Willy Solis, a Shipt Shopper and a lead organizer with the grassroots organization Gig Workers Collective, said it felt insulting that Target give bonuses at the same time Shipt Shoppers are calling for fairer pay. Solis said Shoppers were a part of why Target was able to enjoy 273% annual growth in same-day service sales — including curbside pick up, drive up, and Shipt.
“We’re grateful and happy for Target employees to be recognized and for receiving that extra pay, but at the end of the day, we as Shipt shoppers have contributed significantly to make Target a very profitable company,” said Willy Solis, a Shipt Shopper and a lead organizer with the grassroots organization Gig Workers Collective.

Read more: Target just blew the doors off its first quarter earnings. Target CEO Brian Cornell says it was due to these two key factors.

Target bought Shipt in 2017 for $550 million to compete with Amazon and Walmart on same-day delivery. Target is currently valued at $82.5 billion.

If you are a Shipt Shopper and would like to share your story, email aakhtar@businessinsider.com.

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More Than One-Third Of Claims For Gig Workers, Self-Employed Unpaid – CBS Chicago

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TOM PURCELL: The fate of gig workers could turn on ballot question | Opinion

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Become an employee with full paid benefits, or remain a mostly independent gig worker? That debate’s raging in California as November’s general election approaches, and its outcome is likely to affect the entire country.

According to The Washington Post, “Uber, DoorDash and other gig economy companies are bombarding TV airwaves, social media and even their own apps with ads and marketing materials promoting a ballot initiative [Proposition 22] that they say would improve drivers’ financial situation and working conditions but that would also deny them the right to be classified as employees in California.”

Proposition 22 would give gig workers limited benefits and wage and worker protections, but establish them as an independent class of workers – and undo a 2019 California law, Assembly Bill 5 (AB5), that “would guarantee drivers access to the minimum wage, employer-provided health care and bargaining rights.”

I’ve long been self-employed, with the exception of some recent cybersecurity consulting contracts in which I was paid as a full-time employee with benefits, but that’s been my choice.

Being fully self-employed is not for the faint of heart. Besides cybersecurity consulting and writing a newspaper column, I have an apartment-rental business. I recently earned a real estate license and am selling properties, too.

I manage my own invoicing and taxes. I know to the penny – once my CPA explains it to me and I drop whatever mug of coffee I’m holding – how high my income taxes are. Few employees are aware of how much they pay in taxes or what their benefits cost their employers – which would be helpful to know before voting for new government policies that will increase both.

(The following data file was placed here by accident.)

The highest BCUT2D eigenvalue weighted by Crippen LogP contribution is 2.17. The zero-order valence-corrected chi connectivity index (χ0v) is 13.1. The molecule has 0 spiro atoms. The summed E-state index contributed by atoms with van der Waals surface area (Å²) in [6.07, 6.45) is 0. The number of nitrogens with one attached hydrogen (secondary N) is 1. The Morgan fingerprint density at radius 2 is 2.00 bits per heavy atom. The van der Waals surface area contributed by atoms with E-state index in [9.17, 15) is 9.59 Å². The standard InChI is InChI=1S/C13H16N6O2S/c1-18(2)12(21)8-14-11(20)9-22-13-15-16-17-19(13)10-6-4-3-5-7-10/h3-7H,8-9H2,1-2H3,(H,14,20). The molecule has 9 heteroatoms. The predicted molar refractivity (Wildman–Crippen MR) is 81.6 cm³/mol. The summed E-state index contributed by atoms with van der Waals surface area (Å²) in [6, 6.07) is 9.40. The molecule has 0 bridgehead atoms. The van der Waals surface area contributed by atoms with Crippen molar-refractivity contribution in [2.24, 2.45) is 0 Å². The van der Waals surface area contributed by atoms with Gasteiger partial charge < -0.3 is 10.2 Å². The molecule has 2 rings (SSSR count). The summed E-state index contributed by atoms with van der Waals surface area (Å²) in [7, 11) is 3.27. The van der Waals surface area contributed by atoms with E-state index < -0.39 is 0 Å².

I manage my own health care insurance, which has gotten plenty expensive in recent years for individuals who don’t qualify for subsidies, in part because of government attempts to expand health insurance to everyone.

But, again, I choose to be self-employed. I like the freedom it provides. But it also makes me keenly aware of the unintended consequences of government regulations and policies.

California’s 2019 AB5 law would require Uber, for instance, to hire drivers as full-time employees with health insurance, paid sick leave and other benefits. Benefits are wonderful, but come at a price.

Uber claims that “if the company were forced to make all drivers across the country employees, for example, it could only support 260,000 full-time roles,” reports The Post. “That compares to 1.2 million active drivers the company was hosting on its app before the coronavirus pandemic.”

Uber also says fares would increase and drivers would be less available and timely – which means you might have to wait a while for your ride home to arrive after a night of enjoying the pub.

What it comes down to is that some politicians believe individuals shouldn’t have the freedom to exchange their skills and services for money from organizations, because organizations take advantage of those individuals. Joe Biden and Kamala Harris support AB5, not the watered-down Proposition 22.

Others think that in a free society, individuals should be able to offer their professional talents to anyone willing to pay for them, and government shouldn’t restrict the terms they negotiate. President Trump’s campaign supports that approach and is critical of AB5 (but has not, to my knowledge, supported Proposition 22).

That’s something else to think about when you vote in November’s election.

TOM PURCELL is a Pittsburgh Tribune-Review humor columnist and is nationally syndicated. Readers can contact him at tom@tompurcell.com.